Added Seattle’s Dee Gordon: “I think (Robinson would) be happy today to know that we stood up.”
According to a recently published study on diversity in baseball, only 7.5% of opening day rosters consisted of Black players, the lowest percentage in the game since the study began in 1991.
Yankees manager Aaron Boone broke down in tears during a media briefing and left the room when he was asked about his two Black adopted sons Friday. He returned a few minutes later, still shaken.
“I would just say, I know I’m talking to a lot of people out there, it’s a hard, heavy year, and a heartbreaking year in so many ways,” Boone said. “For my family, too. But I think that’s the case for a lot of people of all different backgrounds and races.
“My prayer is just that we can continue to, even though we’re going through some dark times, at the end of this, we’re better for it. That’s my continued prayer.”
Boone was emotional throughout the briefing, saying he had spent the previous hour talking to Yankees players about protests in recent days. New York was off Thursday and has not opted out of any games.
Boone and San Francisco Giants manager Gabe Kapler also said they will donate their Friday salary to The Players Alliance, a group of more than 100 current and former Black major leaguers working to combat racial injustice. The Players Alliance made a video tribute on social media thanking Robinson that included past and present Black MLB players like Mookie Betts, Curtis Granderson, David Price, Jason Heyward, Torii Hunter, Ryan Howard and Prince Fielder.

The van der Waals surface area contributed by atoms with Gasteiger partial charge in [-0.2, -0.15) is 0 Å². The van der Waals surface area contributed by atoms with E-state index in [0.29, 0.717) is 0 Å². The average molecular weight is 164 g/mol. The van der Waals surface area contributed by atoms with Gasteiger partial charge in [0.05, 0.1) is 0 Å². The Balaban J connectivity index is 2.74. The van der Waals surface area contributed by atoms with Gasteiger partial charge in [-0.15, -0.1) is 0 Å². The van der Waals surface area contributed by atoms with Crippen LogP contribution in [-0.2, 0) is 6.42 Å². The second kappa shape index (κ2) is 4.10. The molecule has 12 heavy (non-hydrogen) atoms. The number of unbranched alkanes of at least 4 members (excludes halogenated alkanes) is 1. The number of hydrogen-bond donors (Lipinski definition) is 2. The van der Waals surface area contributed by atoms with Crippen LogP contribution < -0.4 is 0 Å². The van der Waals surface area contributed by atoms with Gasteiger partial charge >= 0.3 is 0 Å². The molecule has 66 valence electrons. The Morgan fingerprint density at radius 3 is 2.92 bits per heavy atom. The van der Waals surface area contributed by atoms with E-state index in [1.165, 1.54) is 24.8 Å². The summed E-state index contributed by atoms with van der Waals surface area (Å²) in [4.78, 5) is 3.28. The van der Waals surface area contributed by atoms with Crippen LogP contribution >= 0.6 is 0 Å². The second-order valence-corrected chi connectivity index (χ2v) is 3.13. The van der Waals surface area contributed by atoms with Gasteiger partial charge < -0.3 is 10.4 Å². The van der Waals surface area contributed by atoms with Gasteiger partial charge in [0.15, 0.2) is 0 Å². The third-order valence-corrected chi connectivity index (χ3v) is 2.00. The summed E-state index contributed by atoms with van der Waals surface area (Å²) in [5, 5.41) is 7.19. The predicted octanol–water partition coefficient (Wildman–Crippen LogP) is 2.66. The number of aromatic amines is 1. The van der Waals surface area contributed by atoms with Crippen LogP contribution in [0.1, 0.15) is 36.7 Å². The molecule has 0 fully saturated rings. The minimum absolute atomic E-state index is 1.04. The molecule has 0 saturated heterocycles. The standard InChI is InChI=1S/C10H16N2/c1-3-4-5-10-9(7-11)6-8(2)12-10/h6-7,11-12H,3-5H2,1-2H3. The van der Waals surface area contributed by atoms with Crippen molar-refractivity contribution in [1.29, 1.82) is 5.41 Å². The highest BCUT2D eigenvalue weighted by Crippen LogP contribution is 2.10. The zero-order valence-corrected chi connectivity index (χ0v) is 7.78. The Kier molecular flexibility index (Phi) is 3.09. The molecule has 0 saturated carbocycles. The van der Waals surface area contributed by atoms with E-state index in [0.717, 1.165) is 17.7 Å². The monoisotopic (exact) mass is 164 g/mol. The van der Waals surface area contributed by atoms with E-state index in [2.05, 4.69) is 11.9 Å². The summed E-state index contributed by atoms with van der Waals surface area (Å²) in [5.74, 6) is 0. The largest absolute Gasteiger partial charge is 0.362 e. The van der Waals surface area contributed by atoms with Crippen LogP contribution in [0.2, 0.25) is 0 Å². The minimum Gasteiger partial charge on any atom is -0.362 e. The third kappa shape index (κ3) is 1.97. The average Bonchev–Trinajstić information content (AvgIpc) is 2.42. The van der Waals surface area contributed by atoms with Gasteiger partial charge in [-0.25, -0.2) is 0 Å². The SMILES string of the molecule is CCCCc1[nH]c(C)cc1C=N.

Pittsburgh Pirates first baseman Josh Bell, who is Black, was among the players who also donated their Friday salary to The Players Alliance.
“I feel like this past week, things have definitely escalated, people have talked and done what they can try to do to push that needle forward,” Bell said.
The decision by several teams not to play Wednesday and Thursday night were in response to the shooting by police of 29-year-old Jacob Blake, a Black man, in Wisconsin over the weekend. MLB let teams decide whether they would play or not. Some games were postponed while others went on.
The New York Mets and Miami Marlins jointly walked off the field after a moment of silence, draping a Black Lives Matter T-shirt across home plate as they chose not to start their scheduled game Thursday night.
Mets outfielder Dominic Smith, a 25-year-old Black man, hit the go-ahead home run in his first game since tearfully pleading for help combating racial inequality, helping his team beat the crosstown Yankees 6-4 in the opener of a doubleheader Friday.
Baseball’s recent postponements came after the NBA’s Milwaukee Bucks didn’t come out on the floor for Game 5 of their first-round playoff series with the Orlando Magic on Wednesday. NBA games scheduled for Thursday and Friday were also postponed.
MLB announced Friday that its partnership with the Jackie Robinson Foundation would extend through 2023. It includes $3.5 million to support the foundation’s Scholarship Program, the Jackie Robinson Museum and the annual JRF ROBIE Awards.